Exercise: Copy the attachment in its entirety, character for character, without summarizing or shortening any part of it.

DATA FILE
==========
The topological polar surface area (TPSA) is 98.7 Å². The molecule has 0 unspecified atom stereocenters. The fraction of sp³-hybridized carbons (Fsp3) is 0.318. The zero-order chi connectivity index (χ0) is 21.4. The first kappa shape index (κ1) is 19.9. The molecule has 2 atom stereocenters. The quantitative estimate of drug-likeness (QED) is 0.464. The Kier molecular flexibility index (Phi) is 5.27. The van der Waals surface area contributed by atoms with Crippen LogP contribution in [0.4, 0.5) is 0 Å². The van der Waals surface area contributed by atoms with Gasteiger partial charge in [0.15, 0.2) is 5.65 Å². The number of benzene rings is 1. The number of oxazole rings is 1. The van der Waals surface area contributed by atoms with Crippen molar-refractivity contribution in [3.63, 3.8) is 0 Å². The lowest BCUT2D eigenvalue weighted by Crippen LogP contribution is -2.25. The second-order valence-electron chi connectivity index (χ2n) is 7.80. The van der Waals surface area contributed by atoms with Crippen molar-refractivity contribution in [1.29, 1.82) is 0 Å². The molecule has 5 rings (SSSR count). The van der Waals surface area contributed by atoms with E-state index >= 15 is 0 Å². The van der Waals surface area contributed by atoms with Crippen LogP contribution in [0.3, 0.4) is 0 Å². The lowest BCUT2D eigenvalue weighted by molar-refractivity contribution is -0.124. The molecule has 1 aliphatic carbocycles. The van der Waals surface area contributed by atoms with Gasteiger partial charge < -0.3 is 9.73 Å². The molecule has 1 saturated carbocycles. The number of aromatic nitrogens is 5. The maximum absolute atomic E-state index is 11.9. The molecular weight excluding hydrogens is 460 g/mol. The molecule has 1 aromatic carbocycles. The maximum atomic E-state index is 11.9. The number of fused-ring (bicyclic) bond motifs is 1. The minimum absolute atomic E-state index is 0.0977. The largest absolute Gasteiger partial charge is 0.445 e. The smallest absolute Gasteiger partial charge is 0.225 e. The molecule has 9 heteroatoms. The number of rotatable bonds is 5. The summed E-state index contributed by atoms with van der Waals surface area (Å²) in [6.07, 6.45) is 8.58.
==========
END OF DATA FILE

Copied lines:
The topological polar surface area (TPSA) is 98.7 Å². The molecule has 0 unspecified atom stereocenters. The fraction of sp³-hybridized carbons (Fsp3) is 0.318. The zero-order chi connectivity index (χ0) is 21.4. The first kappa shape index (κ1) is 19.9. The molecule has 2 atom stereocenters. The quantitative estimate of drug-likeness (QED) is 0.464. The Kier molecular flexibility index (Phi) is 5.27. The van der Waals surface area contributed by atoms with Crippen LogP contribution in [0.4, 0.5) is 0 Å². The van der Waals surface area contributed by atoms with Gasteiger partial charge in [0.15, 0.2) is 5.65 Å². The number of benzene rings is 1. The number of oxazole rings is 1. The van der Waals surface area contributed by atoms with Crippen molar-refractivity contribution in [3.63, 3.8) is 0 Å². The lowest BCUT2D eigenvalue weighted by Crippen LogP contribution is -2.25. The second-order valence-electron chi connectivity index (χ2n) is 7.80. The van der Waals surface area contributed by atoms with Crippen molar-refractivity contribution in [1.29, 1.82) is 0 Å². The molecule has 5 rings (SSSR count). The van der Waals surface area contributed by atoms with E-state index >= 15 is 0 Å². The van der Waals surface area contributed by atoms with Crippen LogP contribution in [0.3, 0.4) is 0 Å². The lowest BCUT2D eigenvalue weighted by molar-refractivity contribution is -0.124. The molecule has 1 aliphatic carbocycles. The van der Waals surface area contributed by atoms with Gasteiger partial charge < -0.3 is 9.73 Å². The molecule has 1 saturated carbocycles. The number of aromatic nitrogens is 5. The maximum absolute atomic E-state index is 11.9. The molecular weight excluding hydrogens is 460 g/mol. The molecule has 1 aromatic carbocycles. The maximum atomic E-state index is 11.9. The number of fused-ring (bicyclic) bond motifs is 1. The minimum absolute atomic E-state index is 0.0977. The largest absolute Gasteiger partial charge is 0.445 e. The smallest absolute Gasteiger partial charge is 0.225 e. The molecule has 9 heteroatoms. The number of rotatable bonds is 5. The summed E-state index contributed by atoms with van der Waals surface area (Å²) in [6.07, 6.45) is 8.58.